Alberta Family Property Act Division involves classifying the classes of Alberta family property and valuing it. Our Alberta Family Property Act division lawyers act across Alberta from our downtown Calgary office.
Calgary Alberta Family Property Act Division 1 877 602 9900
Alberta Family Property Act Division is relevant to the majority of family law cases dealing with separation and/or divorce. A fair property settlement can be life-changing for many clients, as it allows them to move forward in their lives after the breakdown of a marriage or marriage-like relationship with the benefit of financial stability.
What legislation governs the division of family and exempt property in Alberta?
The Matrimonial Property Act and the Family Property Act are the pieces of legislation in Alberta which govern the division of property upon the breakdown of a marriage or adult interdependent partnership. The Family Property Act came into effect on January 1, 2020, and replaced the Matrimonial Property Act. However, according to the transitional provisions in the Family Property Act (specifically section 39), the Matrimonial Property Act still applies to married partners who began living separate and apart before January 1, 2020. All other spouses or adult interdependent partners fall within the scope of the Family Property Act.
Family property, which also includes debt, is that which is acquired by either partner or jointly, during a relationship of interdependence or after separation. According to the Family Property Act, property to be distributed is valued at the date of trial – not the date of separation – unless otherwise agreed upon by the partners in writing (section 7(2.1)).
Is all property subject to equal division?
Not all property owned by separating spouses is subject to division as between them. The following is exempt from the division of family property:
- Gifts from third parties;
- Awards or settlements for damages (e.g., an award for damages received as a form of compensation resulting from a successful lawsuit for wrongful dismissal);
- Insurance proceeds; and
- Property owned by either party before the relationship of interdependence began.
Edmonton Alberta Family Property Act Division
For a property to be classified as exempt, it must be traceable to existing assets. A spouse or partner claiming an exemption must provide evidence to show that the exempt property still exists or can be traced to other existing assets. For example, if a spouse inherits a house (exempt property) and then sells the house, s/he must show that the proceeds were used to buy a new house (or some other asset) for the inherited property to be exempt. The exempt property’s market value when the relationship began or when the asset was acquired (whichever is later) is exempt from division. However, if the value of the exempt property has increased during the relationship, then the increase in value may be divided in a manner that the court considers “just and equitable”.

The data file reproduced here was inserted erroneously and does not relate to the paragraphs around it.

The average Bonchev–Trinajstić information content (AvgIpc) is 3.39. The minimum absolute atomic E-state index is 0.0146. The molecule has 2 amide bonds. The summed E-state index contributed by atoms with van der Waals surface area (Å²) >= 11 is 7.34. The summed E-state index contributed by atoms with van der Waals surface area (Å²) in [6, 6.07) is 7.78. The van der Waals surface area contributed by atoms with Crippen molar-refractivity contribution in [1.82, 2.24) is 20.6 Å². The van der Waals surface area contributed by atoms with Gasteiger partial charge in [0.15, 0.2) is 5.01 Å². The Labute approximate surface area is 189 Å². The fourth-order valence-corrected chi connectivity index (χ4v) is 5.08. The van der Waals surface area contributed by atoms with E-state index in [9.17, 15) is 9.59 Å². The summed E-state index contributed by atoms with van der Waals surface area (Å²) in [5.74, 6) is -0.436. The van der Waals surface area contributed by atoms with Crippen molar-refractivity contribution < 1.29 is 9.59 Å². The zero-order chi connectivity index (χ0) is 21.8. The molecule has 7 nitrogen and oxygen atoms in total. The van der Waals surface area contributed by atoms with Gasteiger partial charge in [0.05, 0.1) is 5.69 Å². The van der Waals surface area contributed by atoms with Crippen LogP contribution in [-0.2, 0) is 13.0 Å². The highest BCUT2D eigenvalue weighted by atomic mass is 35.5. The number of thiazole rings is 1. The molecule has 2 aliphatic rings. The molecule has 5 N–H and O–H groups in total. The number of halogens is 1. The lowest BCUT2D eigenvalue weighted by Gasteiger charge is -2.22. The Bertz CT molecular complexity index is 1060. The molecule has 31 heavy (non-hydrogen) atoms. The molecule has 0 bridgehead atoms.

The starting point for the division of family (or non-exempt) property is that it is divisible equally. However, Alberta judges have the discretion to divide property unequally if an equal division would not be fair given the particular facts of the case before them.
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What is the process for resolving a property division dispute?
If separating partners or spouses can agree on how to distribute their property outside of the court process, this agreement can be formalized in a written separation agreement. They may come to an agreement on their own or with the assistance of lawyers and/or mediators. Each of the spouses should obtain independent legal advice concerning the agreement for it to withstand judicial scrutiny and remain legally binding. Alternatively, if spouses can reach an agreement regarding the distribution of their property and they would like to formalize this agreement within the court process, they can seek to enter a consent family property order, which would include specific terms outlining the agreement.
If spouses cannot agree on how to divide their property, then an application for a family property order may need to be made by Statement of Claim. A Statement of Claim is a commencement document that gets filed with the court. The filing of a Statement of Claim provides the parties to the action with a court filing or action number. An application for a family property order cannot be made in chambers; rather, a full trial may need to be scheduled in the Court of Queen’s Bench, particularly in cases where the value(s) of property is/are highly contentious. Morning chambers is not an appropriate forum to deal with family property, save for consent matters, procedural orders, and perhaps some interim property distributions.
The law as it relates to the Alberta Family Property Act Division property is complex and differs between provinces in Canada. As such, the advice of MacLean Law’s property division lawyers in Alberta and BC is invaluable in achieving a fair and equitable resolution in your family law matter.